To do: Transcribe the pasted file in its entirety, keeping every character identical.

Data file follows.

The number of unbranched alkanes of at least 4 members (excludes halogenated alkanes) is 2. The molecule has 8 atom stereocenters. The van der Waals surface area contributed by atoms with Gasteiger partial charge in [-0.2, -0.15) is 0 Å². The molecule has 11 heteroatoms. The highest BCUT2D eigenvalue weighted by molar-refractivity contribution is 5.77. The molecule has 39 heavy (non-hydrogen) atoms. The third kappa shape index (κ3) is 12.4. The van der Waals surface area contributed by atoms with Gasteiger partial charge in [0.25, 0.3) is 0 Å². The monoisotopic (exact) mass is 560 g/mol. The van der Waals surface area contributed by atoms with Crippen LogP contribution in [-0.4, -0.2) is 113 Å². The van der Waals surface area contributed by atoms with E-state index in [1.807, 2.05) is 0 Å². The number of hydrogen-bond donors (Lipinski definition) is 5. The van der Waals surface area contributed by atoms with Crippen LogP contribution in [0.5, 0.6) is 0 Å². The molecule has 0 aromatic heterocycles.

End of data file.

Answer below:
The number of unbranched alkanes of at least 4 members (excludes halogenated alkanes) is 2. The molecule has 8 atom stereocenters. The van der Waals surface area contributed by atoms with Gasteiger partial charge in [-0.2, -0.15) is 0 Å². The molecule has 11 heteroatoms. The highest BCUT2D eigenvalue weighted by molar-refractivity contribution is 5.77. The molecule has 39 heavy (non-hydrogen) atoms. The third kappa shape index (κ3) is 12.4. The van der Waals surface area contributed by atoms with Gasteiger partial charge in [0.25, 0.3) is 0 Å². The monoisotopic (exact) mass is 560 g/mol. The van der Waals surface area contributed by atoms with Crippen LogP contribution in [-0.4, -0.2) is 113 Å². The van der Waals surface area contributed by atoms with E-state index in [1.807, 2.05) is 0 Å². The number of hydrogen-bond donors (Lipinski definition) is 5. The van der Waals surface area contributed by atoms with Crippen LogP contribution in [0.5, 0.6) is 0 Å². The molecule has 0 aromatic heterocycles.